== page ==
'Conscious and sustained' effort required to boost women in business leadership—PSDI Leadership Matters Vanuatu roundtable
A “conscious and sustained effort” across Vanuatu’s economy and society can build on progress since independence and drive more women into business leadership roles, according to a local roundtable for the Pacific Private Sector Development Initiative’s (PSDI) Leadership Matters study.
Leadership Matters: Benchmarking Women in Business Leadership in the Pacific collected and analyzed women’s business leadership data across the Asian Development Bank’s (ADB) 14 Pacific developing member countries (DMCs), establishing a baseline for women’s representation in senior business leadership, and comparing these findings to global averages.
PSDI, in partnership with the Vanuatu Department of Women’s Affairs (DWA) through the Ministry of Justice and Community Services, on 31 August 2022 hosted almost 40 government, business, and civil society figures at a roundtable event in Port Vila to discuss Leadership Matters.
The event also served as a consultation about how women’s representation in business leadership can be supported by DWA’s National Women’s Economic Empowerment (WEE) Action Plan.
Leadership Matters sampled 18 organizations in Vanuatu in 2021: 10 state-owned enterprises, 6 other private sector organizations, and 2 industry associations.
It found that 15% of chief executive officers (CEOs) in Vanuatu are women—higher than the 4% global average and the 13% Pacific-wide average. However, in Vanuatu boardrooms, 18% of board directors and 8% of board chairs are women—higher than the global averages of 17% and 5% respectively, but lower than the Pacific-wide averages of 21% and 11% respectively.
Almost 40 people attended the Leadership Matters roundtable event in Port Vila.
At the event, Vanuatu Ministry of Justice and Community Services Director General Arthur Faerua gave the welcome toktok, saying in his address that the economic wellbeing of women was a “fundamental process”.
“It is one of the pillars that drive any society, because economic systems have a big impact on livelihoods,” Mr Faerua said.
Mr Faerua’s remarks were followed by an opening address by Clemency Oliphant, Australian Deputy High Commissioner to Vanuatu, who said “conscious and sustained effort” was required to drive women’s representation in Vanuatu business leadership.
This could be achieved through changes to workplace culture; boosting the overall proportion of women in the workforce; changing workplace inclusion policies; and introducing targets or legislated quotas for women in leadership roles.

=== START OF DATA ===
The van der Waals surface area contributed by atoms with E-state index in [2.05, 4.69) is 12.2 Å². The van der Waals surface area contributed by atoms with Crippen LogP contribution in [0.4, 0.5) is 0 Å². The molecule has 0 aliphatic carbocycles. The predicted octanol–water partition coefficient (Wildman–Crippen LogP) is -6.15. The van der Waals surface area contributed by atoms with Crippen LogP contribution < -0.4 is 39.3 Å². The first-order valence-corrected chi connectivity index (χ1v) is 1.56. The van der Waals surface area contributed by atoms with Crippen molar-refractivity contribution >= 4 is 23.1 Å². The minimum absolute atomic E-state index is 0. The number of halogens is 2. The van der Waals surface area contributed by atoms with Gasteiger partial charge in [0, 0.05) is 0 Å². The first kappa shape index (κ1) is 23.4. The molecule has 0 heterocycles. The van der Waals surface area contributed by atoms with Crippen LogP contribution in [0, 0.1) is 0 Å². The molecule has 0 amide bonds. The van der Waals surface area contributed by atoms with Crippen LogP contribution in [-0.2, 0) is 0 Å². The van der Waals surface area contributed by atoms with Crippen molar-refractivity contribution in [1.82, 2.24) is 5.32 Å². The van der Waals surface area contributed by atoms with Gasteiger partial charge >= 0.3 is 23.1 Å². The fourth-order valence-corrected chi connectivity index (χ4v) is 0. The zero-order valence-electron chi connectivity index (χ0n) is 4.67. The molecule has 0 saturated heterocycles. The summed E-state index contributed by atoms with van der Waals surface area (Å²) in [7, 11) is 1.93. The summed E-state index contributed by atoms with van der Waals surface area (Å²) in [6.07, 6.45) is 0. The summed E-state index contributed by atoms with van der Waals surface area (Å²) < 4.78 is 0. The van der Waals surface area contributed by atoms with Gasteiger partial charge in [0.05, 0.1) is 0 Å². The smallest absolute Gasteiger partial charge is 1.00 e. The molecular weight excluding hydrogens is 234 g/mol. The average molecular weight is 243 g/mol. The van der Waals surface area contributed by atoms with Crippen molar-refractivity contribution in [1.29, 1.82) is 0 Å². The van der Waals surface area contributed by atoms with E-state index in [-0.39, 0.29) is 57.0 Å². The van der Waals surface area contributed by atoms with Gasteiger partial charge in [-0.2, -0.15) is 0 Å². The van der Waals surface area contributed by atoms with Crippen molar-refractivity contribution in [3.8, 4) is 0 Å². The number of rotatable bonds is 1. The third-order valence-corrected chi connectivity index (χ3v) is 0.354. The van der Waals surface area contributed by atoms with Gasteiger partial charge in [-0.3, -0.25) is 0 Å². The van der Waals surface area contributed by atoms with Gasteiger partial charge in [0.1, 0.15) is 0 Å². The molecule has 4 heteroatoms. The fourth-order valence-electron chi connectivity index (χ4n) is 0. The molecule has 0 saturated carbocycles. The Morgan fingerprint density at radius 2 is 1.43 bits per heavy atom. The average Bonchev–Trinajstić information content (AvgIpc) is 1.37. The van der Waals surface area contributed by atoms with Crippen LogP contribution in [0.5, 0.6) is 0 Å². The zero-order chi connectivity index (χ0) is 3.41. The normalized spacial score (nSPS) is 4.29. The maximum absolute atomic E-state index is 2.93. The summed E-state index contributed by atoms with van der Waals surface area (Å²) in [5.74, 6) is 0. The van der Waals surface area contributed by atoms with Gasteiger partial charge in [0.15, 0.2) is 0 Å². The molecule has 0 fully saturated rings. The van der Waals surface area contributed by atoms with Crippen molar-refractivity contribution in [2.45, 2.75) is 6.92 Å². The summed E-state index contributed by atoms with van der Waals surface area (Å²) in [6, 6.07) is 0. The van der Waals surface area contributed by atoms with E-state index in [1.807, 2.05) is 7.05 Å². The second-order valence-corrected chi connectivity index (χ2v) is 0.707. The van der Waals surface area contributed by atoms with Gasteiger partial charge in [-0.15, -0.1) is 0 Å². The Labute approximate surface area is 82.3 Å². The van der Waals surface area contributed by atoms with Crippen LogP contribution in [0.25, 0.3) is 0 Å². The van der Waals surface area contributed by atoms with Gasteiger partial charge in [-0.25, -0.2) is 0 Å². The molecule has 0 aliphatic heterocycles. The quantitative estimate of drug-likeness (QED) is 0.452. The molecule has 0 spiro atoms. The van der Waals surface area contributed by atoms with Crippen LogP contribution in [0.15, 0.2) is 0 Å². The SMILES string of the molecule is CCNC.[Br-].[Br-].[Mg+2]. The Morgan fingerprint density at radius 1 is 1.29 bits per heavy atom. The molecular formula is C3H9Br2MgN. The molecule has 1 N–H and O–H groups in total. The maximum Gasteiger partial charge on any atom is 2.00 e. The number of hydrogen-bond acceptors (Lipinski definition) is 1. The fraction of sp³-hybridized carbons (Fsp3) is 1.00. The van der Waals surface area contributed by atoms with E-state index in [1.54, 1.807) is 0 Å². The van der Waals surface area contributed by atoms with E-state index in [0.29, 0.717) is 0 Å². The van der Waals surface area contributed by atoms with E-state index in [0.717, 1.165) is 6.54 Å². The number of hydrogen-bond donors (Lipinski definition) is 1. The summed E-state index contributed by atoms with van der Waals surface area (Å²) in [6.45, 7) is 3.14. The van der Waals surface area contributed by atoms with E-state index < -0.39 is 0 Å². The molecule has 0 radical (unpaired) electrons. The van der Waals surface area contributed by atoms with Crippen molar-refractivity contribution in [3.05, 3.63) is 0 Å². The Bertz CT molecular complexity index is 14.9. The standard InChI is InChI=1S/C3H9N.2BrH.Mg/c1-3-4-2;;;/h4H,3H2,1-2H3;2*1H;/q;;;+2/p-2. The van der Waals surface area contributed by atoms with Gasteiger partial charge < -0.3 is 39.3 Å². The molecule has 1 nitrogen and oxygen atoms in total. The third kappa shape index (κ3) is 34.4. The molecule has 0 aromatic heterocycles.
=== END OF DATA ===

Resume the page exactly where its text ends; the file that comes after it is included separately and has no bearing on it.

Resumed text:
“We have seen more and more investors and shareholders demand companies increase the representation of women in leadership—because they have read the evidence, and they want to make money,” Ms Oliphant said, referring to data which shows the appointment of a female CEO to an Australian ASX-listed company increased market value by 5%.
The Leadership Matters event also involved discussion of DWA’s National WEE Action Plan.
This was followed by a presentation on Vanuatu’s National Gender Equality Policy and the National WEE Action Plan by DWA’s Smith Pakoasongi, who said the plan—currently in development—would center upon training and education, job creation, and promoting fair and equitable employment.
PSDI Economic Empowerment of Women Expert Sarah Boxall and Analyst Madeleine D’Arcy subsequently presented Leadership Matters’ findings, which formed the basis for a panel discussion and smaller group discussions. The panel discussion included:
- Wilson Toa, Vanuatu Country Director, Balance of Power (Cardno)
- Maeva Magmui, Principal Policy Analyst, Justice Sector and Constitutional Bodies, Vanuatu Department of Strategic Policy, Planning and Aid Coordination
- Sherol George, Inclusion Manager, Vanuatu Skills Partnership
- Qwenneth Natu Tari, Principal, Policy and Coordination, Vanuatu Department of Agriculture and Rural Development
- Leintz Vusilai, Acting Manager, Training and IT, Vanuatu Office of the Registrar of Cooperatives and Business Development Services
- Votausi Mackenzie-Reur, Chief Executive Officer and Owner, Lapita Café Ltd.
The event concluded with a closing address by New Zealand High Commission First Secretary Esther Jens.
“Conscious and sustained effort” is required to drive women’s representation in Vanuatu business leadership, the Leadership Matters roundtable heard.
PSDI is an ADB technical assistance program in partnership with the governments of Australia and New Zealand. It supports ADB’s 14 Pacific DMCs to improve the enabling environment for business and to achieve inclusive, private sector-led economic growth, including through reforms designed to enhance the economic empowerment of women.
ADB is committed to achieving a prosperous, inclusive, resilient, and sustainable Asia and the Pacific, while sustaining its efforts to eradicate extreme poverty. Established in 1966, it is owned by 68 members—49 from the region.